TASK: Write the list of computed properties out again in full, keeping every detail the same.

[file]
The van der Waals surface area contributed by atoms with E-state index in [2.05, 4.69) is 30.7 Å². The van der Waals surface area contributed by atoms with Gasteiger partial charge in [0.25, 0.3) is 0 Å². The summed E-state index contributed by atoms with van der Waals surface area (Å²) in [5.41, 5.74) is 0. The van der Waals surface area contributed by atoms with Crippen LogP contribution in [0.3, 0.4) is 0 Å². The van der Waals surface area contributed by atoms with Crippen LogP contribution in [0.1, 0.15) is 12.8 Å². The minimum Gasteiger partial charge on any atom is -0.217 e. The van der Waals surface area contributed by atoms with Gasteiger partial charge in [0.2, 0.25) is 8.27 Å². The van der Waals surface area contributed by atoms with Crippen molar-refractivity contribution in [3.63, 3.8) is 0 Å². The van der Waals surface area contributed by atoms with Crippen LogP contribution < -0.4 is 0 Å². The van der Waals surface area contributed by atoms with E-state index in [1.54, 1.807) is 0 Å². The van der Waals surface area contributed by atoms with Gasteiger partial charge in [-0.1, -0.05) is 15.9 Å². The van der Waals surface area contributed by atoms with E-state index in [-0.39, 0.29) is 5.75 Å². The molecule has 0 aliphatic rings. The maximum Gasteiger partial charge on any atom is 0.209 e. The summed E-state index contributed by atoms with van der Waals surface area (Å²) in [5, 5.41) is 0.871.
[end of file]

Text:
The van der Waals surface area contributed by atoms with E-state index in [2.05, 4.69) is 30.7 Å². The van der Waals surface area contributed by atoms with Gasteiger partial charge in [0.25, 0.3) is 0 Å². The summed E-state index contributed by atoms with van der Waals surface area (Å²) in [5.41, 5.74) is 0. The van der Waals surface area contributed by atoms with Crippen LogP contribution in [0.3, 0.4) is 0 Å². The van der Waals surface area contributed by atoms with Crippen LogP contribution in [0.1, 0.15) is 12.8 Å². The minimum Gasteiger partial charge on any atom is -0.217 e. The van der Waals surface area contributed by atoms with Gasteiger partial charge in [0.2, 0.25) is 8.27 Å². The van der Waals surface area contributed by atoms with Crippen molar-refractivity contribution in [3.63, 3.8) is 0 Å². The van der Waals surface area contributed by atoms with Crippen LogP contribution < -0.4 is 0 Å². The van der Waals surface area contributed by atoms with E-state index in [1.54, 1.807) is 0 Å². The van der Waals surface area contributed by atoms with Gasteiger partial charge in [-0.1, -0.05) is 15.9 Å². The van der Waals surface area contributed by atoms with E-state index in [-0.39, 0.29) is 5.75 Å². The molecule has 0 aliphatic rings. The maximum Gasteiger partial charge on any atom is 0.209 e. The summed E-state index contributed by atoms with van der Waals surface area (Å²) in [5, 5.41) is 0.871.